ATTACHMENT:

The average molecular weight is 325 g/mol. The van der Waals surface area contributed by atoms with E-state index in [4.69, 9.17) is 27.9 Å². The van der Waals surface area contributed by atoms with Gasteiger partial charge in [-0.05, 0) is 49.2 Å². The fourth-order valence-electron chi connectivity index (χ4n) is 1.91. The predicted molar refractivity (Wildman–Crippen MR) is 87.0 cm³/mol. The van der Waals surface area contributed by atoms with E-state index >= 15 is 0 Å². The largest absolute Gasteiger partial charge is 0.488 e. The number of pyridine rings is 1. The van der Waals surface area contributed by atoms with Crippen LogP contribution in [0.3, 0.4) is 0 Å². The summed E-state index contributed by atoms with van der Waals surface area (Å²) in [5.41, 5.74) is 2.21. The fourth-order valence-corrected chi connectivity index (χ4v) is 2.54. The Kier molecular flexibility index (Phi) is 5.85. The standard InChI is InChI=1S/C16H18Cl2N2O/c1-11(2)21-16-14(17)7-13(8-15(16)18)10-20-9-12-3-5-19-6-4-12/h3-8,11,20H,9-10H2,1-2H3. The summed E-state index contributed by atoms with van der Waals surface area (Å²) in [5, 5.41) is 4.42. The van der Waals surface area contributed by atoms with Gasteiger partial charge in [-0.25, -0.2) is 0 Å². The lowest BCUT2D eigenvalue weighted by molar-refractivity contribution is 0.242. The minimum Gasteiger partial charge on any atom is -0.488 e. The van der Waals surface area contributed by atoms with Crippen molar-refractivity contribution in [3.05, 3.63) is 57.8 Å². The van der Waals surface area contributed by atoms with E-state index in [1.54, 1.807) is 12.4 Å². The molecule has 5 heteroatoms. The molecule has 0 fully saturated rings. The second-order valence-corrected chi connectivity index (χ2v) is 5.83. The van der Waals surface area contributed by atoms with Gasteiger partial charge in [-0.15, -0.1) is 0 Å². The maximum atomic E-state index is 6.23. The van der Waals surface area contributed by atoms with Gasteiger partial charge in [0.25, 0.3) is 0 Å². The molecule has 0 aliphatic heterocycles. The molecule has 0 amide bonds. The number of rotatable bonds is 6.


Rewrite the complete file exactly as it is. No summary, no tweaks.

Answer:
The average molecular weight is 325 g/mol. The van der Waals surface area contributed by atoms with E-state index in [4.69, 9.17) is 27.9 Å². The van der Waals surface area contributed by atoms with Gasteiger partial charge in [-0.05, 0) is 49.2 Å². The fourth-order valence-electron chi connectivity index (χ4n) is 1.91. The predicted molar refractivity (Wildman–Crippen MR) is 87.0 cm³/mol. The van der Waals surface area contributed by atoms with E-state index >= 15 is 0 Å². The largest absolute Gasteiger partial charge is 0.488 e. The number of pyridine rings is 1. The van der Waals surface area contributed by atoms with Crippen LogP contribution in [0.3, 0.4) is 0 Å². The summed E-state index contributed by atoms with van der Waals surface area (Å²) in [5.41, 5.74) is 2.21. The fourth-order valence-corrected chi connectivity index (χ4v) is 2.54. The Kier molecular flexibility index (Phi) is 5.85. The standard InChI is InChI=1S/C16H18Cl2N2O/c1-11(2)21-16-14(17)7-13(8-15(16)18)10-20-9-12-3-5-19-6-4-12/h3-8,11,20H,9-10H2,1-2H3. The summed E-state index contributed by atoms with van der Waals surface area (Å²) in [5, 5.41) is 4.42. The van der Waals surface area contributed by atoms with Gasteiger partial charge in [-0.25, -0.2) is 0 Å². The lowest BCUT2D eigenvalue weighted by molar-refractivity contribution is 0.242. The minimum Gasteiger partial charge on any atom is -0.488 e. The van der Waals surface area contributed by atoms with Crippen molar-refractivity contribution in [3.05, 3.63) is 57.8 Å². The van der Waals surface area contributed by atoms with E-state index in [1.54, 1.807) is 12.4 Å². The molecule has 5 heteroatoms. The molecule has 0 fully saturated rings. The second-order valence-corrected chi connectivity index (χ2v) is 5.83. The van der Waals surface area contributed by atoms with Gasteiger partial charge in [-0.15, -0.1) is 0 Å². The maximum atomic E-state index is 6.23. The van der Waals surface area contributed by atoms with Gasteiger partial charge in [0.25, 0.3) is 0 Å². The molecule has 0 aliphatic heterocycles. The molecule has 0 amide bonds. The number of rotatable bonds is 6.